“Maybe once we get the new cat wing, we might be able to do something different,” Martin said.

Another policy that’s come under fire limits animal advocates to remove eight animals from cages for pictures. Groups that post shelter animal pictures on Facebook can only take pictures from outside of cages after reaching the limit. Some are also limited on the specific days they’re allowed to come to the shelter, said advocate Candace Terry, who is also involved with Friends of Rowan County Animal Shelter.

“For somebody who has helped them, all of a sudden it’s like a slap to the face,” Terry said.

The shelter’s policies divide many of the animal advocates. Some dislike Martin. Others say the policies are a non-issue.

“I try to do what’s best for the animals,” Martin said.  I think I’m a good person. I hope I am. We have to have rules and regulations and some people just don’t like our rules and regulations.”

The task force won’t be the only source of change at the shelter, as the county plans to contract with local veterinarians for medical services. As a result, Church said the shelter would provide spay and neuter services and rabies vaccinations before adoption. Vaccination and spaying and neutering would only occur after a family has decided to adopt a particular animal. Church said the in-house spay and neuter services could be fully in place in six months.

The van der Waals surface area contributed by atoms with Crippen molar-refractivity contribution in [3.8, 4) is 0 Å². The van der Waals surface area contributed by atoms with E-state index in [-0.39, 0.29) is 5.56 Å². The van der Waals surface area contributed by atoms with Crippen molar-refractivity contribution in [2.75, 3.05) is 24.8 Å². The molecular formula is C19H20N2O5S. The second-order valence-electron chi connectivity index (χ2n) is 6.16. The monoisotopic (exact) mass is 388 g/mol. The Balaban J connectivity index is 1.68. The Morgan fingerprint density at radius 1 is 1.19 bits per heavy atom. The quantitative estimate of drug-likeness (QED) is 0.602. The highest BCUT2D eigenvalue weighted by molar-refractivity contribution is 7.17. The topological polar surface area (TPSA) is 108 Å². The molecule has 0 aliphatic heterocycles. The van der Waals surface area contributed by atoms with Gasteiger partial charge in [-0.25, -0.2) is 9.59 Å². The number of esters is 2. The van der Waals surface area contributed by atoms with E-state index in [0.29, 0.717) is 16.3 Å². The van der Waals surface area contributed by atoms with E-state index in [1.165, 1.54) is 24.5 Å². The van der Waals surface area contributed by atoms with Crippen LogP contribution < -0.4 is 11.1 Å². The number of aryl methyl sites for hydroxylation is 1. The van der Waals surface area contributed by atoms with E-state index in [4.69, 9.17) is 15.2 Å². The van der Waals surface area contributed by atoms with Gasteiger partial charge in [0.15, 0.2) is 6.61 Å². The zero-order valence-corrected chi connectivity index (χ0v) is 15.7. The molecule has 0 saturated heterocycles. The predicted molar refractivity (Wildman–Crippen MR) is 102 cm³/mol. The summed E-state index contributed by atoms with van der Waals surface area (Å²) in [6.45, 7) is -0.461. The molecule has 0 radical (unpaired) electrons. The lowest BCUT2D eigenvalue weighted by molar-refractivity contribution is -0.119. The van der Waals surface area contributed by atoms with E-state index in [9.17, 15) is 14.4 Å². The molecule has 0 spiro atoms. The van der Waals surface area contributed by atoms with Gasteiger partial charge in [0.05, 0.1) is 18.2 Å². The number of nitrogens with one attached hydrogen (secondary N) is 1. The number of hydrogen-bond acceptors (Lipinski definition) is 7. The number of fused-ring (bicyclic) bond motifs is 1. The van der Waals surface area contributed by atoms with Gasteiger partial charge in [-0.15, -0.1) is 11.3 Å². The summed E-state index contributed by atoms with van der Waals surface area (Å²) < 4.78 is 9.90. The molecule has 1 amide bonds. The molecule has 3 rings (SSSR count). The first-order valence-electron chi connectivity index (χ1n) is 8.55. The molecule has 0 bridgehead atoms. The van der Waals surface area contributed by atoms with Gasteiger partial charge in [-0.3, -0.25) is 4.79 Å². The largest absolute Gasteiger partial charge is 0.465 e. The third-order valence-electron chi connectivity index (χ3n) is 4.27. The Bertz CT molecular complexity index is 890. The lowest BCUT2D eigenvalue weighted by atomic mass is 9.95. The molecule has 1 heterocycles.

The in-house services would replace vouchers currently used as a form of down payment for spay and neuter services. A large portion of vouchers are never redeemed, Martin said, meaning many adopted animals are never spayed or neutered.

Perhaps the most visible change will be a massive expansion to the shelter, paid for by Winston-Salem philanthropist Christine Morykwas. A contract, approved in February, values the expansion at $832,000. Morykwas would pay for the entire cost of the shelter.

Animal advocacy group Shelter Guardians has also offered to pay for renovations to the shelter’s existing building, said Martin.

“This shelter is really small,” he said. “It was built back in 1995 and a year later we had already outgrown it. I’m amazed at what we’ve been able to do over the years with a lack of space.”

With the help from Shelter Guardians, Martin said the exiting building would become entirely devoted to dogs.

The county’s official objective for the future of the animal shelter, said Commissioner Craig Pierce, is for the county’s shelter to become a low-kill facility. Animals with severe injuries or disease may be euthanized simply because of medical costs. Rabid animals may also be euthanized.

“Unfortunately we have people that will drop off an aging dog, for example, that they just don’t have the heart to put down,” Pierce said. “If you didn’t have but five per month like that, you’d have 60 animals. You have to look at the big picture. Low kill is where I’d like to see us be. It’s obtainable and it’s affordable.”

With the county’s in-house spay and neuter program being planned, Pierce said an animal overpopulation problem could be significantly reduced.

Contact reporter Josh Bergeron at 704-797-4246